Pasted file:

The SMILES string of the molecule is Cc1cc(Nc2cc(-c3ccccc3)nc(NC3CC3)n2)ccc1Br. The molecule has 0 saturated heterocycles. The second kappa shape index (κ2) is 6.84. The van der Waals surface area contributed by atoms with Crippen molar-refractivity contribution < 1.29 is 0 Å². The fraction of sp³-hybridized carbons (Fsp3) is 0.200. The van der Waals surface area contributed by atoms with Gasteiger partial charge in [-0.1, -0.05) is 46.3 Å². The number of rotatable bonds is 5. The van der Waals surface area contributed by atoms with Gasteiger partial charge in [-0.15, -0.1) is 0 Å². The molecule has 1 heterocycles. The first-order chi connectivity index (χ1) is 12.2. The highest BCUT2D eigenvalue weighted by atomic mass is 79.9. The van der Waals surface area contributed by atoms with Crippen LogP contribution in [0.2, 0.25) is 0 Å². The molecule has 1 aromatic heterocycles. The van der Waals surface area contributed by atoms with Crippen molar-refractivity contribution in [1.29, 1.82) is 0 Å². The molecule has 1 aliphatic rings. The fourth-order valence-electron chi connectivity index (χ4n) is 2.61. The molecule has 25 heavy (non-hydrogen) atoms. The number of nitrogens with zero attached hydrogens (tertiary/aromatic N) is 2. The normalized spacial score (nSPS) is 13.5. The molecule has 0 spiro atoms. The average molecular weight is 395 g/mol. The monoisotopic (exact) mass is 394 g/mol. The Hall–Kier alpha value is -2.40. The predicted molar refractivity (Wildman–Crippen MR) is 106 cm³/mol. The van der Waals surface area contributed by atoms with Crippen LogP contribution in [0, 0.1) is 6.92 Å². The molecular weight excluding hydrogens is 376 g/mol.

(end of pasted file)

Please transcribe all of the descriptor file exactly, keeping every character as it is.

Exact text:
The SMILES string of the molecule is Cc1cc(Nc2cc(-c3ccccc3)nc(NC3CC3)n2)ccc1Br. The molecule has 0 saturated heterocycles. The second kappa shape index (κ2) is 6.84. The van der Waals surface area contributed by atoms with Crippen molar-refractivity contribution < 1.29 is 0 Å². The fraction of sp³-hybridized carbons (Fsp3) is 0.200. The van der Waals surface area contributed by atoms with Gasteiger partial charge in [-0.1, -0.05) is 46.3 Å². The number of rotatable bonds is 5. The van der Waals surface area contributed by atoms with Gasteiger partial charge in [-0.15, -0.1) is 0 Å². The molecule has 1 heterocycles. The first-order chi connectivity index (χ1) is 12.2. The highest BCUT2D eigenvalue weighted by atomic mass is 79.9. The van der Waals surface area contributed by atoms with Crippen LogP contribution in [0.2, 0.25) is 0 Å². The molecule has 1 aromatic heterocycles. The van der Waals surface area contributed by atoms with Crippen molar-refractivity contribution in [1.29, 1.82) is 0 Å². The molecule has 1 aliphatic rings. The fourth-order valence-electron chi connectivity index (χ4n) is 2.61. The molecule has 25 heavy (non-hydrogen) atoms. The number of nitrogens with zero attached hydrogens (tertiary/aromatic N) is 2. The normalized spacial score (nSPS) is 13.5. The molecule has 0 spiro atoms. The average molecular weight is 395 g/mol. The monoisotopic (exact) mass is 394 g/mol. The Hall–Kier alpha value is -2.40. The predicted molar refractivity (Wildman–Crippen MR) is 106 cm³/mol. The van der Waals surface area contributed by atoms with Crippen LogP contribution in [0, 0.1) is 6.92 Å². The molecular weight excluding hydrogens is 376 g/mol.